Because I am a glass-half-full kind of girl, I much prefer to see opportunity where everyone else sees doom and gloom. Case in point - the hot topic of this month's webinar called The Volatility Myth: Uncovering Opportunities in Turbulent Markets. John Forman, senior foreign exchange analyst, has some pretty interesting data to share with us on where the opportunities are for traders and investors alike. John has pulled this data together just for us and we want to share it with you. Wondering how volatile the markets really are? Curious as to where the opportunities lie? Want to ask some questions of your own?

I'll be hosting this month's webinar this coming Wednesday, August 24th at 12pm New York Time. Attendance is free and, by attending, we'll send you an exclusive copy of our nifty new eBook The Smarties' Guide to Alternative Investing in the Foreign Exchange Market. So, bring your questions, your opinions and your friends and join us for what promises to be an informative discussion and unique learning experience you can apply directly to your trading and investing. Register here.

See you at the webinar!


Be sure to read the full risk disclosure before trading Forex. Please note that Forex trading involves significant risk of loss. It is not suitable for all investors and you should make sure you understand the risks involved before trading. Performance, strategies and charts shown are not necessarily predictive of any particular result. And, as always, past performance is no indication of future results. Investor returns may vary from Trade Leader returns based on slippage, fees, broker spreads, volatility or other market conditions.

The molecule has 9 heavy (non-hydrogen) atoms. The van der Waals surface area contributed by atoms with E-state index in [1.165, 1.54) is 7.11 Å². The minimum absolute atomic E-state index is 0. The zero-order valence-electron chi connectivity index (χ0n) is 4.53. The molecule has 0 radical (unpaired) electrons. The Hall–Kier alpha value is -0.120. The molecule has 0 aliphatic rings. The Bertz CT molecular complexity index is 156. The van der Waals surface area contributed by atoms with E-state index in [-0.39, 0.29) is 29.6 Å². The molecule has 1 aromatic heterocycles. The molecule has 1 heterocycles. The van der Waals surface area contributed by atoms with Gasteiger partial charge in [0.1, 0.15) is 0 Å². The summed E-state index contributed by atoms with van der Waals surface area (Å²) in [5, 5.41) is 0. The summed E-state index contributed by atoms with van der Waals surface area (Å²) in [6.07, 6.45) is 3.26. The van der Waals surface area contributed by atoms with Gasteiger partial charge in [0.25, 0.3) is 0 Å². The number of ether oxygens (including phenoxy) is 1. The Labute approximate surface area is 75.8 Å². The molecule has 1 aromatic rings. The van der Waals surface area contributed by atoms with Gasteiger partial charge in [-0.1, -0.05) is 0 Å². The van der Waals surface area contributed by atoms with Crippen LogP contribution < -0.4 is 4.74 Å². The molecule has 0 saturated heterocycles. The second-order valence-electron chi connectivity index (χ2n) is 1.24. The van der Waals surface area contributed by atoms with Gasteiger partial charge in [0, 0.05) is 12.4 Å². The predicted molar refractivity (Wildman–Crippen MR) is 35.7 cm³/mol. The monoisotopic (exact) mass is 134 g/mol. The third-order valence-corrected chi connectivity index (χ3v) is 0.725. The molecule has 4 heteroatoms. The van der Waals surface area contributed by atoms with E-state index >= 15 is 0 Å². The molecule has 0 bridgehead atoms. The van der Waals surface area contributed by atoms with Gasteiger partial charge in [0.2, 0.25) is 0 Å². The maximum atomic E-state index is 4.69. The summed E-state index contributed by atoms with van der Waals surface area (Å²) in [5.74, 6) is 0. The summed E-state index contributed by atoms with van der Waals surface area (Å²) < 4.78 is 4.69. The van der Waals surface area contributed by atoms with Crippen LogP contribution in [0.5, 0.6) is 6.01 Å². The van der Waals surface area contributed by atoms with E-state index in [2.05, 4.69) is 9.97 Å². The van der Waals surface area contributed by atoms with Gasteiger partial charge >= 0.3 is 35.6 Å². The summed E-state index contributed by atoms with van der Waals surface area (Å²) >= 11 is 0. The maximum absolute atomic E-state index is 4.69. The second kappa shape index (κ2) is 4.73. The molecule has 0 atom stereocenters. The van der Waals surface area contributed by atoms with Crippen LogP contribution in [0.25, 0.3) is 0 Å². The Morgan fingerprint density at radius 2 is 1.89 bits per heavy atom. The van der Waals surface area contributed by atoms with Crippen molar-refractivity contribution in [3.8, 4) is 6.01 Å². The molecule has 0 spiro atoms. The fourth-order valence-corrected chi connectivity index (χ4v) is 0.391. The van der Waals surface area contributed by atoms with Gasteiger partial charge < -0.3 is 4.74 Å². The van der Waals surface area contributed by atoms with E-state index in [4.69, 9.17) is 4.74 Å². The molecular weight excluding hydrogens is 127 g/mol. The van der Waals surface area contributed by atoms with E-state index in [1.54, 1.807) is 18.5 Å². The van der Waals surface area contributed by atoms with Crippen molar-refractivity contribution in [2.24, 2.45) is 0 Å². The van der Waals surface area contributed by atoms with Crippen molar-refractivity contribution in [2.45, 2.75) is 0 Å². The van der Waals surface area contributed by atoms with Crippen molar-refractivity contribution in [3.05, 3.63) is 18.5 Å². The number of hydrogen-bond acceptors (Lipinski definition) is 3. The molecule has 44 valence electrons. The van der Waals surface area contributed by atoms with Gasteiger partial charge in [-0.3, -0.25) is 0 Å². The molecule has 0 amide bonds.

Just about every time someone in the news media talks about the forex market – unless they are specifically familiar with it – they seem to do so with some kind of descriptor phrase related to how risky and volatile it is. I've written before on the subject of comparing volatility across markets. I think, though, it's worth taking a look at recent market action and see how things stack up.

Take a look at this chart, which compares the daily % range of the S&P 500, the Dollar Index, 10yr Treasury Note yields, Gold, and Oil. It provides a good look at what's been going on in the markets since the beginning of July (though not including today's action – August 18, 2011).

What the chart plots is the daily price range for each market. It's expressed as the day range as a percentage of the day's mid point [(H-C)/((H+L)/2)].